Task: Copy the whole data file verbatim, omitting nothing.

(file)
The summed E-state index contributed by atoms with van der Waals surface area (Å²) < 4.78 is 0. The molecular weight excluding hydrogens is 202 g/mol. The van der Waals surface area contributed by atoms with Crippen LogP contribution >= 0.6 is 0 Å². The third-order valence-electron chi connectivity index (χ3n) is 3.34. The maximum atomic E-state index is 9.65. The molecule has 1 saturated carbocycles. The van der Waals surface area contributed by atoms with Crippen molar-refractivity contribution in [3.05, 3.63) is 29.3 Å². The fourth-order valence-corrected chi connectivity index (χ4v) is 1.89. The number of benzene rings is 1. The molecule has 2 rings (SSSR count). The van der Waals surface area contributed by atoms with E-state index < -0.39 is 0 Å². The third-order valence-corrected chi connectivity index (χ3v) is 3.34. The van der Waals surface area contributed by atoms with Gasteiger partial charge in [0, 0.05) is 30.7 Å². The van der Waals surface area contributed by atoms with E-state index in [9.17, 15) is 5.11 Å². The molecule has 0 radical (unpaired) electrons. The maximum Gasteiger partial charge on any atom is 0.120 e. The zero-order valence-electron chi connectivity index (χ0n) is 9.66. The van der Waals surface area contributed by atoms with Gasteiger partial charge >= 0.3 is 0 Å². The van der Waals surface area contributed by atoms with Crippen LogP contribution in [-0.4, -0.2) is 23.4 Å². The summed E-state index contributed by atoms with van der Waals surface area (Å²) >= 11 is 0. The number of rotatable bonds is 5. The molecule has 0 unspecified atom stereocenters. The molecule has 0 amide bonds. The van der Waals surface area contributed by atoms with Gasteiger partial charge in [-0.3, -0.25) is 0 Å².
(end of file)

The summed E-state index contributed by atoms with van der Waals surface area (Å²) < 4.78 is 0. The molecular weight excluding hydrogens is 202 g/mol. The van der Waals surface area contributed by atoms with Crippen LogP contribution >= 0.6 is 0 Å². The third-order valence-electron chi connectivity index (χ3n) is 3.34. The maximum atomic E-state index is 9.65. The molecule has 1 saturated carbocycles. The van der Waals surface area contributed by atoms with Crippen molar-refractivity contribution in [3.05, 3.63) is 29.3 Å². The fourth-order valence-corrected chi connectivity index (χ4v) is 1.89. The number of benzene rings is 1. The molecule has 2 rings (SSSR count). The van der Waals surface area contributed by atoms with E-state index < -0.39 is 0 Å². The third-order valence-corrected chi connectivity index (χ3v) is 3.34. The van der Waals surface area contributed by atoms with Gasteiger partial charge in [0, 0.05) is 30.7 Å². The van der Waals surface area contributed by atoms with E-state index in [9.17, 15) is 5.11 Å². The molecule has 0 radical (unpaired) electrons. The maximum Gasteiger partial charge on any atom is 0.120 e. The zero-order valence-electron chi connectivity index (χ0n) is 9.66. The van der Waals surface area contributed by atoms with Gasteiger partial charge >= 0.3 is 0 Å². The van der Waals surface area contributed by atoms with Crippen LogP contribution in [-0.4, -0.2) is 23.4 Å². The summed E-state index contributed by atoms with van der Waals surface area (Å²) >= 11 is 0. The number of rotatable bonds is 5. The molecule has 0 unspecified atom stereocenters. The molecule has 0 amide bonds. The van der Waals surface area contributed by atoms with Gasteiger partial charge in [-0.3, -0.25) is 0 Å².